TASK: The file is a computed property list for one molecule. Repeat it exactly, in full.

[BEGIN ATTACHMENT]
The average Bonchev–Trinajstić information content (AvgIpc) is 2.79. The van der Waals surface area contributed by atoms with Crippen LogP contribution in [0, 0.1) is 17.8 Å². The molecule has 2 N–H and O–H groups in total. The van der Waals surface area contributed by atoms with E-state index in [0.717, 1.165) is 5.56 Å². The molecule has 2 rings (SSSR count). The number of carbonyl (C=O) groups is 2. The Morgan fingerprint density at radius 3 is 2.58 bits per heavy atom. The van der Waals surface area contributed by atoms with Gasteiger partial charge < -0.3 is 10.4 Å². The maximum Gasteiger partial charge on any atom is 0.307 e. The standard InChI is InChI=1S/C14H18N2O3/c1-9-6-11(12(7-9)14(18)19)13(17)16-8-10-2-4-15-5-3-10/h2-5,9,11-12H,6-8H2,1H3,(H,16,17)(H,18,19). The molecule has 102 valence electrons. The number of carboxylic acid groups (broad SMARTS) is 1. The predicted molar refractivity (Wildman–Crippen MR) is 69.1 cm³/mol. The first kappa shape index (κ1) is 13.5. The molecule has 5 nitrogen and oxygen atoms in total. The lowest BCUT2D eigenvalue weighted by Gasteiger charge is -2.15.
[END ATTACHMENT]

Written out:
The average Bonchev–Trinajstić information content (AvgIpc) is 2.79. The van der Waals surface area contributed by atoms with Crippen LogP contribution in [0, 0.1) is 17.8 Å². The molecule has 2 N–H and O–H groups in total. The van der Waals surface area contributed by atoms with E-state index in [0.717, 1.165) is 5.56 Å². The molecule has 2 rings (SSSR count). The number of carbonyl (C=O) groups is 2. The Morgan fingerprint density at radius 3 is 2.58 bits per heavy atom. The van der Waals surface area contributed by atoms with Gasteiger partial charge < -0.3 is 10.4 Å². The maximum Gasteiger partial charge on any atom is 0.307 e. The standard InChI is InChI=1S/C14H18N2O3/c1-9-6-11(12(7-9)14(18)19)13(17)16-8-10-2-4-15-5-3-10/h2-5,9,11-12H,6-8H2,1H3,(H,16,17)(H,18,19). The molecule has 102 valence electrons. The number of carboxylic acid groups (broad SMARTS) is 1. The predicted molar refractivity (Wildman–Crippen MR) is 69.1 cm³/mol. The first kappa shape index (κ1) is 13.5. The molecule has 5 nitrogen and oxygen atoms in total. The lowest BCUT2D eigenvalue weighted by Gasteiger charge is -2.15.